the way science works4.The Way Science Works.   I really like this book and think it would stand as a spine for some basic science at home with middle school or younger.  Its a beautiful book with great explanations and experiments to do at home scattered through out.  It covers chemistry and physics:  matter, atoms, elements, forces, energy, heat, sound, light, color, electricity and magnetism.

stunning science5. The Stunning Science of Everything.  I already mentioned this book in another post.  Great book by Horrible Histories/Science that starts with the big bang and moves on from there.

Horrible Histories

horrible-historiesOk, so this isn’t science, but my boys and I love these books and the BBC series based on them.  Think Monty Python doing education television.  They used to be available on Youtube but most of them gotten taken down.  If you search you’l find a few, but its getting harder.  Here’s one channel that has still seems to have some. horrible-histories-bbcMake sure you check out the music videos.  The books are mostly European history with the nasty bits left in as they put it – perfect for kids who enjoy reading about the gross details of history.  My boys used to read these as their ‘fun’ reading, just to give you an idea of how entertaining they are.  I’ve bought just about all the books from Horrible Ray at horriblebooks.com, his prices are hard to beat. I believe he also sells the dvd sets for the TV series.

stunning scienceThere are some Horrible Science books as well but my boys never got into those as much as the history books, with one exception, The Stunning Science of Everything. I read this out loud to my kids when they were young and then my eldest read it himself a few times.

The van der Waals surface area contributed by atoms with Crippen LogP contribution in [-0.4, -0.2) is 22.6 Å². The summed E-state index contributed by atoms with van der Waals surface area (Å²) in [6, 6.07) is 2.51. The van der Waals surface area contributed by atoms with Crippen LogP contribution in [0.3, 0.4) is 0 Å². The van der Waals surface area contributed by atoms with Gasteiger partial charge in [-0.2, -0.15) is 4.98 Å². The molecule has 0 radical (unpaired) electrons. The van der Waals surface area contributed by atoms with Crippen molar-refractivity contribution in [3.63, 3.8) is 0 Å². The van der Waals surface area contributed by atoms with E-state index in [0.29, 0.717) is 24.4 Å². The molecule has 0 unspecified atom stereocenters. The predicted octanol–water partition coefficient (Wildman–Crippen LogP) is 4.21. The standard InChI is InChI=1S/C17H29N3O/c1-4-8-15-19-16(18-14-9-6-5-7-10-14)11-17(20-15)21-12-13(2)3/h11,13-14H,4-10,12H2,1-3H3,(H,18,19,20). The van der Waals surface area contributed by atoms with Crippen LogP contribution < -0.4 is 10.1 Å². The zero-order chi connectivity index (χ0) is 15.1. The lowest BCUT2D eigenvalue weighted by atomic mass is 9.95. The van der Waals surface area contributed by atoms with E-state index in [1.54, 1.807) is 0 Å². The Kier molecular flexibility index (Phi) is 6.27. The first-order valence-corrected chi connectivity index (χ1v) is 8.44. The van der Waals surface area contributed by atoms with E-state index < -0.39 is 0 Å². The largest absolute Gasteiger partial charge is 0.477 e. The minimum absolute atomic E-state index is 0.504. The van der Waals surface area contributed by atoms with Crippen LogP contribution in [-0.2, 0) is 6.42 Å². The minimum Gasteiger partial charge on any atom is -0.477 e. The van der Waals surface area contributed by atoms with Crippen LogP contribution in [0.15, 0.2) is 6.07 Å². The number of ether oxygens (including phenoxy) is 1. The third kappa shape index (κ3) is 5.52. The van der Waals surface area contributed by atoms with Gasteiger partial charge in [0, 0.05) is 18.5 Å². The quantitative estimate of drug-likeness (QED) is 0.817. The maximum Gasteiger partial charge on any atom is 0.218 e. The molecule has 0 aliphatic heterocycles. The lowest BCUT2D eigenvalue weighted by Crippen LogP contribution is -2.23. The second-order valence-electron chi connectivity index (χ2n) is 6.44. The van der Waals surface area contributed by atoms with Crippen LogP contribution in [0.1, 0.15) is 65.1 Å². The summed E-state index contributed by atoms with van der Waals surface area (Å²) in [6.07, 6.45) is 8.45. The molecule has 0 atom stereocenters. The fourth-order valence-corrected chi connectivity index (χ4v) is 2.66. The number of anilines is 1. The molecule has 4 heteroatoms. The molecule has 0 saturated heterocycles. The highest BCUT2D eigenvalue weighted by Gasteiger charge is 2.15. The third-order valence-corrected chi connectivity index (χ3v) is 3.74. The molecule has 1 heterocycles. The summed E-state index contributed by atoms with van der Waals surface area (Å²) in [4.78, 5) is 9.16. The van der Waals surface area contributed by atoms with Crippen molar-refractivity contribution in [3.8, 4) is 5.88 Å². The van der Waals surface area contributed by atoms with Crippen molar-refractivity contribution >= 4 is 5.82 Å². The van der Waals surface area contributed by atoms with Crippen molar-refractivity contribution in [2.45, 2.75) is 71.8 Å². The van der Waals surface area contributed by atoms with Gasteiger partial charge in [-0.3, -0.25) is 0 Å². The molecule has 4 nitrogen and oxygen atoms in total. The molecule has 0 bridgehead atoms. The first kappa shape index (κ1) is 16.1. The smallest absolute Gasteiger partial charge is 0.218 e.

Honors Physics

The other class I’l be teaching this year is physics for homeschooled high schoolers, mostly 10th graders, including my oldest son.  Last year we did honors biology, using a college level textbook, Biology: Life on Earth with Physiology (9th Edition) and weekly labs, including dissections.  biology textA couple of the kids took the SAT subject test at the end of the year and did great.  Never having had biology in college, this was a tough course for me to teach, I basically was learning along with the kids.  This year will be so much easier since I used to teach college physics, and more fun… I’d much rather play with slinkys and lasers than dissect pigs.

I bought a few next physics textbooks when trying to decide which book to use this year but I just couldn’t find one that I liked until I looked at Light and Matter by Benjamin Crowell – a FREE text available on his website as a PDF. Light and matter cover I found it to be very readable and hope the kids will too.  The text is intended for an algebra based physics course and should prepare the kids to take the AP Physics 1 & 2 exams at the end of the year, or at least the SAT Physics Subject Test if they want to.  We’l do weekly labs, a lot of which I got out of the AP Physics Lab Manual.  We’l be using iPads and Video Physics to take data.  Video Physics is a great app that allows you take a movie with the iPad’s camera and then mark the object of interest, for example a falling ball,  in each frame, and if you give it a frame of reference, like a meter stick in the movie, it will graph the position of the object vs time.  I think this is a lot more intuitive than just using a few photo gates.

Usuallylab notebook I lecture at the beginning of class and then we do a lab, but this year we’re going to dive right into the labs and if needed I will ‘teach’ during the analysis part.  Students will be doing all their work in laboratory notebooks so that at the end of the year they will have the ‘proof’ to show to college admissions that they did indeed take a laboratory course.  We did this last year with biology as well.

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George Lakoff has retired as Distinguished Professor of Cognitive Science and Linguistics at the University of California at Berkeley. He is now Director of the Center for the Neural Mind & Society (cnms.berkeley.edu).